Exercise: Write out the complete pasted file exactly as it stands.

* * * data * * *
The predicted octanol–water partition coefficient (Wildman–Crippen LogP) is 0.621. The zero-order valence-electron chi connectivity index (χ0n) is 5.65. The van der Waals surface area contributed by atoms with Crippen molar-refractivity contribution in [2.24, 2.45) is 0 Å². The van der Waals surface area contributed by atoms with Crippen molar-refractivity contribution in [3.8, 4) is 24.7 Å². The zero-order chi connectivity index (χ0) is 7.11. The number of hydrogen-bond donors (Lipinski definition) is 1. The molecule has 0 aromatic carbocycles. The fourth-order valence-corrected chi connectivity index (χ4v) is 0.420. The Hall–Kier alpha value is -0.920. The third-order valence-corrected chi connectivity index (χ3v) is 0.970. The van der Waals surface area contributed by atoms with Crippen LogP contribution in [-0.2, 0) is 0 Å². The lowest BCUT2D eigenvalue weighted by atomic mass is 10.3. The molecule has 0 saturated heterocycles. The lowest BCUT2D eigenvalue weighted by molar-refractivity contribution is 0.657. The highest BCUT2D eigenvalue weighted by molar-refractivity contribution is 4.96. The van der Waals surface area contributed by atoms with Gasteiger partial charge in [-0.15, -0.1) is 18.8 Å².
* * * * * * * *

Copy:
The predicted octanol–water partition coefficient (Wildman–Crippen LogP) is 0.621. The zero-order valence-electron chi connectivity index (χ0n) is 5.65. The van der Waals surface area contributed by atoms with Crippen molar-refractivity contribution in [2.24, 2.45) is 0 Å². The van der Waals surface area contributed by atoms with Crippen molar-refractivity contribution in [3.8, 4) is 24.7 Å². The zero-order chi connectivity index (χ0) is 7.11. The number of hydrogen-bond donors (Lipinski definition) is 1. The molecule has 0 aromatic carbocycles. The fourth-order valence-corrected chi connectivity index (χ4v) is 0.420. The Hall–Kier alpha value is -0.920. The third-order valence-corrected chi connectivity index (χ3v) is 0.970. The van der Waals surface area contributed by atoms with Crippen LogP contribution in [-0.2, 0) is 0 Å². The lowest BCUT2D eigenvalue weighted by atomic mass is 10.3. The molecule has 0 saturated heterocycles. The lowest BCUT2D eigenvalue weighted by molar-refractivity contribution is 0.657. The highest BCUT2D eigenvalue weighted by molar-refractivity contribution is 4.96. The van der Waals surface area contributed by atoms with Gasteiger partial charge in [-0.15, -0.1) is 18.8 Å².